Power of Attorney

There are a number of reasons why you might need someone to make decisions for you or act on your behalf.

For example, if you are going into hospital, you might want something temporary in place for things such as making sure that your bills are paid. Or something longer term if, for example, you have been diagnosed with dementia.

There are two types of power of attorney:

1. Ordinary power of attorney

If you want to give someone the power to make decisions and take action in respect of your finances while you still have mental capacity, you can use an ordinary power of attorney which is a legal document giving someone else authority to act on your behalf.  It is only valid while you still have mental capacity to make your own decisions about your finances.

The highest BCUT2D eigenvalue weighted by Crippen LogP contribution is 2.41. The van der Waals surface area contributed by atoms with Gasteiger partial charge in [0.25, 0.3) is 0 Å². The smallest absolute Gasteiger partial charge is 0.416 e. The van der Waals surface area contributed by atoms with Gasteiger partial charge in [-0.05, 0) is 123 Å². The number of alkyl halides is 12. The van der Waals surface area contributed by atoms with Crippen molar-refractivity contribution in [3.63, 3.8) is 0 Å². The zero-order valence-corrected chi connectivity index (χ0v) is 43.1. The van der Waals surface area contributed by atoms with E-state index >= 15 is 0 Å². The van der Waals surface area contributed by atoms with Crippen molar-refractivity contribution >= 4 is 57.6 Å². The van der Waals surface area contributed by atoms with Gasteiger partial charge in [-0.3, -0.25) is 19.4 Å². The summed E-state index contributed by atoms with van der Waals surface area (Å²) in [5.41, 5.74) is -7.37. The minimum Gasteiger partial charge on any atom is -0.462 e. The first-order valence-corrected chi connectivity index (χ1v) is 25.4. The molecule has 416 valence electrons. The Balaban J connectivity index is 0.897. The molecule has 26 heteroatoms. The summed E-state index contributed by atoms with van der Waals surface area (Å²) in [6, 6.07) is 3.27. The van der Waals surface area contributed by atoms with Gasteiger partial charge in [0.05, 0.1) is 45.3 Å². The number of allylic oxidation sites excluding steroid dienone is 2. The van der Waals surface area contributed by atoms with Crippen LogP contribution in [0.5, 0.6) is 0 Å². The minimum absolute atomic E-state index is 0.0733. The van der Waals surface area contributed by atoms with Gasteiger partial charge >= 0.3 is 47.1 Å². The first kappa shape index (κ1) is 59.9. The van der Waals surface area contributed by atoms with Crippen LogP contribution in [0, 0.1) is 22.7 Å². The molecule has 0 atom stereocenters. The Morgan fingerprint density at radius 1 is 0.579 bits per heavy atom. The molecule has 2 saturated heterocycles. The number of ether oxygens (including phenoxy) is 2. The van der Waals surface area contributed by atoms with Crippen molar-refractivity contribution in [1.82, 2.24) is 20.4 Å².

You can limit the power you give to your attorney so that they can only deal with certain assets, for example, your bank account but not your home.

2. Lasting power of attorney

A lasting power of attorney gives someone you trust the legal authority to make decisions on your behalf, if either you’re unable to in the future or you no longer wish to make decisions for yourself.

You can make a lasting power of attorney for either financial or health and care decisions.

A financial lasting power of attorney can be used while you still have mental capacity. It gives the attorney the power make decisions such as buying and selling property, paying bills, investing money or arranging repairs to property, for example.

A health and care lasting power of attorney and is used once you have lost mental capacity.  This gives the attorney the power to make decisions about where you should live, your medical care, what you should eat, for example.

Please contact us for further information.

Jamie Robinson

Jamie Robinson


Richard Hildrow

Richard Hildrow


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